Filming has started on an anti-knife crime video paid for by an online fundraising campaign, directed by a former Denby school pupil.
The film is based around a teenage boy, armed with a flick knife who journeys into the night to vent the mourning of his brother’s murder and finds himself locked in a moral dilemma that will change his life forever.
Through Leroy’s eyes, the audience explore the power and consequence of choice in our lives, whether to succumb to being a stereotype, or to break out of the mould.
To raise the cash to get the production underway film makers McGibney Productions took to the internet.
In exchange for pledging cash those who donated were given the chance to visit the set for a day, own film merchandise and buy items like original scripts.
In less than seven days, the campaign raised over £1,500 with over 2,000 views.
Co-director Rebecca McGibney said: “Stereotyping for the country is a big issue amongst young people.
“We want to create a film that educates people on the power of choice and how the wrong choices not only affect others, but the communities around them.”
Alongside this, the directors will also create a series of worksheets that can be used with the film free of charge as an educational tool for those working with young people.
Police recorded 5,023 serious knife crimes in England and Wales in the first three months after they began to count the offences as a separate crime category last spring. The project has already attracted award-winning producer Al Clark of Wellington Films, BAFTA award-winning actor Eliot Otis Brown Walters, alongside knife charities both local and national who embrace the ethos of the project.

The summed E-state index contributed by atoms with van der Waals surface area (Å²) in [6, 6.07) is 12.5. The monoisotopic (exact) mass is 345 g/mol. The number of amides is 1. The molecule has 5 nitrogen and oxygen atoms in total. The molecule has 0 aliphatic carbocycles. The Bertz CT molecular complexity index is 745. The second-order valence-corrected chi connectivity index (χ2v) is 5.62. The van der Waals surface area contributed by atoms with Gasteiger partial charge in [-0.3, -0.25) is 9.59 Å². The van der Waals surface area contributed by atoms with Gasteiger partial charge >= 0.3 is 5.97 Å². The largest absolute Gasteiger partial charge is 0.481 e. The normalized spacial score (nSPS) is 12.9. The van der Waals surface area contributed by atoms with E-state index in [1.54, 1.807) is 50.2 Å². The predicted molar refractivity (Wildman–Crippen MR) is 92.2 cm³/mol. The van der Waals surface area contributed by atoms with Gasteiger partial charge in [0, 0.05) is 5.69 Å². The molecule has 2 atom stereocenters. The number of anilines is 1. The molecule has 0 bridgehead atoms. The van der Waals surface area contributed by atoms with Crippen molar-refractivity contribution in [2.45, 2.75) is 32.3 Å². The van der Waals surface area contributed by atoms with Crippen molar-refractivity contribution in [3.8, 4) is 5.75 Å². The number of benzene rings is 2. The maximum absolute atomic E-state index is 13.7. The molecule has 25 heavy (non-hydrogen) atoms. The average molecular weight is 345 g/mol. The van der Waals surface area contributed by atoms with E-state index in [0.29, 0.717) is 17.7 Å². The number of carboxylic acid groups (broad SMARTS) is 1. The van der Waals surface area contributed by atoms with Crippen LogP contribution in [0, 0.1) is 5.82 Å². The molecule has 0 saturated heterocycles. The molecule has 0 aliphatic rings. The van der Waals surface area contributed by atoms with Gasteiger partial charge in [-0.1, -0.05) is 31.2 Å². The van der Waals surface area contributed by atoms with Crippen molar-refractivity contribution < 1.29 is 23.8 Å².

Jordan McGibney, who was a pupil at John Flamsteed School, who used to live near Belper, said: “People are getting behind us of all ages and from all over the country, with over 130,000 people a year affected by knife crime this is a project that people are passionate about.”
The directors are putting on events alongside approaching local businesses and associations to build support for the project.Producer Luke McGibney added: “It’s important that we gain the support of local groups in the making of this film as I would like the project to have a long shelf life, hence creating worksheets that can be used each year and free of charge.”
Luke added: “It’s incredible to see how much the local community has supported us. The hardest part was getting potential backers to look at the project initially, as people get so many of these sort of requests.
“But as soon as they saw what we wanted to achieve with our film, almost all of them offered their support in whatever way they could.”
Ilkeston film maker, Ashley Carter, 25, is one of the team behind the project. He said: “It was thanks to the massive support we received from the local press and social media that we met our target.
“And interestingly a lot of the donations we received came from young people, they are our target audience so to get their backing is a massive boost.”
The film, which is due to be launched in September, will be shown in schools and at youth clubs. If you are involved in a similar project, email firstname.lastname@example.org.